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Intermittent Esotropia


A sensorimotor anomaly of the binocular vision system in which the foveal line of sight of one eye periodically deviates inward and fails to intersect the object of fixation.



The signs and symptoms with intermittent esotropia may include, but are not limited to, the following:

  1. reduced efficiency and productivity/diminished accuracy/inconsistent work product
  2. diminished performance with time on task
  3. diplopia (ICD: H53.2)/tendency to close or cover one eye
  4. inaccurate/inconsistent depth judgment
  5. pain in or around the eye (ICD: 13)
  6. headaches (ICD: R51)
  7. difficulty sustaining near visual function
  8. avoidance of visually demanding tasks
  9. inaccurate eye-hand coordination
  10. eye turn, deviation (ICD:H51.9)
  11. avoids eye contact
  12. transient blurred vision/illusory movement
  13. difficulty visually tracking &/or following objects
  14. loss of place, repetition &/or omission of words &/or lines of print while reading
  15. transpositions when copying from one source to another
  16. abnormal postural adaptation/abnormal working distance (ICD: 3)
  17. spatial disorientation
  18. inconsistent visual attention/concentration and/or awareness
  19. general fatigue (ICD: 83)
  20. dizziness/vertigo (ICD: R42); especially during/after sustained visually demanding tasks
  21. motion sickness (ICD: 3XXA)
  22. incoordination/clumsiness (ICD: 8)
  23. awareness of the need for volitional control of eyes
  24. asthenopia (ICD: 149)



Intermittent esotropia is characterized by one or more of the following diagnostic findings:

  1. intermittent strabismus
  2. delayed re-establishment of binocular fusion from a dissociated state
  3. excessively low negative fusional vergence ranges/recoveries
  4. diplopia (ICD: H53.2) reported under binocular testing
  5. shallow amblyopia/reduced stereopsis


The doctor of optometry determines appropriate diagnostic and therapeutic modalities, and frequency of evaluation and follow-up, based on the urgency and nature of the patient’s conditions and unique needs. Vision disorders that are not totally cured through vision therapy may still be ameliorated with significant improvement in visual function and quality of life. The management of the case and duration of treatment would be affected by:

  1. the severity of symptoms and diagnostic factors, including onset and duration of the problem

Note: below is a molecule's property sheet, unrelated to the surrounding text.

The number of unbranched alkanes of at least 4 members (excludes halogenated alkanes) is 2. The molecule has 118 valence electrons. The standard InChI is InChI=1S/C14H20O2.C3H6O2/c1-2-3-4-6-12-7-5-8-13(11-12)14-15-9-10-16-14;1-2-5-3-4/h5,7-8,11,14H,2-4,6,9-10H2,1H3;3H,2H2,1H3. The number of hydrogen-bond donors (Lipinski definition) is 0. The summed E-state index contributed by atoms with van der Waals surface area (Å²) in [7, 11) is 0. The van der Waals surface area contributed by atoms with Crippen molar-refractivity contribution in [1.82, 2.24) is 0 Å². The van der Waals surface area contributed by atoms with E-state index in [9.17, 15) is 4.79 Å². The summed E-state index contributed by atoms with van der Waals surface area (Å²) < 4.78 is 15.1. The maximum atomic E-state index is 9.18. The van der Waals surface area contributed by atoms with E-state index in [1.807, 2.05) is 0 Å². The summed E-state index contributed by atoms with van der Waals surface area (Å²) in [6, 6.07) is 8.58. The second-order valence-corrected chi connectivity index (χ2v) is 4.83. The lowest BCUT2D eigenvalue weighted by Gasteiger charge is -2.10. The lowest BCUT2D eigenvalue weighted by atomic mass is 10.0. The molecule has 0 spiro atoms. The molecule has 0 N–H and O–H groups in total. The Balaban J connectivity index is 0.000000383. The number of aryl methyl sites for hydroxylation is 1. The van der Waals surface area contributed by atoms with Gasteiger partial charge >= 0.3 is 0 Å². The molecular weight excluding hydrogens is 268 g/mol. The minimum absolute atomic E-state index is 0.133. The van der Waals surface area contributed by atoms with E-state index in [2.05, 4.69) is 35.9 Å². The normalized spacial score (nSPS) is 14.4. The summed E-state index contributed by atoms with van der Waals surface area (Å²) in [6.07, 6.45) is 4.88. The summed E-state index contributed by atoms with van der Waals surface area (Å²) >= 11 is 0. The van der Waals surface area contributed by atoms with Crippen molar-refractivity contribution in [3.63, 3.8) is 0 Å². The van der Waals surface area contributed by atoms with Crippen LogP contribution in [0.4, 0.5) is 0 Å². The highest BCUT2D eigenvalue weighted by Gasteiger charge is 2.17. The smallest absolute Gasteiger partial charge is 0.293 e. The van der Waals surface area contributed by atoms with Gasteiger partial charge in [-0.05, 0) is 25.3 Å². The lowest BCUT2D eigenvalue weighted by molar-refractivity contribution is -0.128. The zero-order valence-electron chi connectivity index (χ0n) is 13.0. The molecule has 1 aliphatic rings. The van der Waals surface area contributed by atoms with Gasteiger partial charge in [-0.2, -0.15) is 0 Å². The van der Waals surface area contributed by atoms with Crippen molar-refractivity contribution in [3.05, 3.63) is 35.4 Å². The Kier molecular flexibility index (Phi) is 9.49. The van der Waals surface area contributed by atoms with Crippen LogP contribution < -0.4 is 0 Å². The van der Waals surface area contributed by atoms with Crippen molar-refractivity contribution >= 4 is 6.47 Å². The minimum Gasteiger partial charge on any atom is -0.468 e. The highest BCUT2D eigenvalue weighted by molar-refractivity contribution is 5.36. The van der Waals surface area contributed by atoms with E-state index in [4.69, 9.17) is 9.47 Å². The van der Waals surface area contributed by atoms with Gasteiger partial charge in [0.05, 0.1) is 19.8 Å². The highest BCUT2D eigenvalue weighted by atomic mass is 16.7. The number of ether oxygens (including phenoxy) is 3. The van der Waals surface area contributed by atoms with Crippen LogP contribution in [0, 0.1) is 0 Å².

2. the complications of associated visual conditions
  3. implications of patient’s general health, cognitive development, physical development, and effects of medications taken
  4. etiological factors
  5. extent of visual demands placed upon the individual
  6. patient compliance and involvement in the prescribed therapy regimen
  7. type, scope, and results of prior interventions
  8. occupational/avocational goals


The goal of the prescribed treatment regimen is to address the diagnostic factors and alleviate the presenting signs and symptoms associated with the diagnosed condition. Some cases are successfully managed by the prescription of therapeutic lenses and/or prisms. Most intermittent esotropias require optometric vision therapy, which incorporates the prescription of specific treatments in order to:

  1. enhance fusional vergence ranges, stability, and flexibility
  2. enhance accommodative/convergence relationships
  3. reduce esophoria/esotropia
  4. enhance depth judgments and/or stereopsis
  5. integrate binocular function with information processing
  6. integrate binocular skills with accurate motor responses
  7. integrate binocular skills with other sensory skills (vestibular, kinesthetic, tactile, and auditory)
  8. increase visual stamina/integrate newly established skills with information processing


The following treatment ranges are provided as a guide. Treatment duration will depend upon the particular patient’s condition and associated factors. When duration of treatment beyond these ranges is required, documentation of the medical necessity for additional treatment services may be warranted for third-party claims processing and review purposes.

  1. The most commonly encountered intermittent esotropia usually requires 40 hours of office therapy.
  2. Intermittent esotropia may require substantially more office therapy, if complicated by associated factors such as prior eye muscle surgery, cerebral vascular accident, head trauma, and/or systemic conditions.


At the conclusion of the active treatment regimen, periodic follow-up evaluation is required. Should signs, symptoms, or other diagnostic factors recur, further therapy may be medically necessary.

Therapeutic lenses may be prescribed during or at the conclusion of active vision therapy to assist in the maintenance of long-term stability.